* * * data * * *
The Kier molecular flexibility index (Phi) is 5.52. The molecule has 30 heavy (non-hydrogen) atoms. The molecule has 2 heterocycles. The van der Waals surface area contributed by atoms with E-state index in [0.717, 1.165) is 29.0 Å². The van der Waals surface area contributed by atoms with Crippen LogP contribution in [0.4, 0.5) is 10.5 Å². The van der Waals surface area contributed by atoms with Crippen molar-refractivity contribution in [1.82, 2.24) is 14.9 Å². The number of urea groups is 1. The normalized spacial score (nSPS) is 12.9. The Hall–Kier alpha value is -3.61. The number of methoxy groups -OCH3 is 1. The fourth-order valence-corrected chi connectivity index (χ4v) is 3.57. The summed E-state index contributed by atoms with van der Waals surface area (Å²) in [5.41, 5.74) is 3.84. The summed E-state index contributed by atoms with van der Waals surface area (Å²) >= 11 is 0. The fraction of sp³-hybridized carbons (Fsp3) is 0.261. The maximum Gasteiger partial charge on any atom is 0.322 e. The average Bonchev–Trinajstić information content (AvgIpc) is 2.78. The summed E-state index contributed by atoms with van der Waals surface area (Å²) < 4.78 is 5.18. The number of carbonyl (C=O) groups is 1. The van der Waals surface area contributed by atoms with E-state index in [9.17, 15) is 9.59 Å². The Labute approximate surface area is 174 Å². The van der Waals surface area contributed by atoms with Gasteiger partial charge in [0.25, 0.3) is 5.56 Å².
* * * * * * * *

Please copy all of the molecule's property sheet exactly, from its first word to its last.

The Kier molecular flexibility index (Phi) is 5.52. The molecule has 30 heavy (non-hydrogen) atoms. The molecule has 2 heterocycles. The van der Waals surface area contributed by atoms with E-state index in [0.717, 1.165) is 29.0 Å². The van der Waals surface area contributed by atoms with Crippen LogP contribution in [0.4, 0.5) is 10.5 Å². The van der Waals surface area contributed by atoms with Crippen molar-refractivity contribution in [1.82, 2.24) is 14.9 Å². The number of urea groups is 1. The normalized spacial score (nSPS) is 12.9. The Hall–Kier alpha value is -3.61. The number of methoxy groups -OCH3 is 1. The fourth-order valence-corrected chi connectivity index (χ4v) is 3.57. The summed E-state index contributed by atoms with van der Waals surface area (Å²) in [5.41, 5.74) is 3.84. The summed E-state index contributed by atoms with van der Waals surface area (Å²) >= 11 is 0. The fraction of sp³-hybridized carbons (Fsp3) is 0.261. The maximum Gasteiger partial charge on any atom is 0.322 e. The average Bonchev–Trinajstić information content (AvgIpc) is 2.78. The summed E-state index contributed by atoms with van der Waals surface area (Å²) < 4.78 is 5.18. The number of carbonyl (C=O) groups is 1. The van der Waals surface area contributed by atoms with E-state index in [9.17, 15) is 9.59 Å². The Labute approximate surface area is 174 Å². The van der Waals surface area contributed by atoms with Gasteiger partial charge in [0.25, 0.3) is 5.56 Å².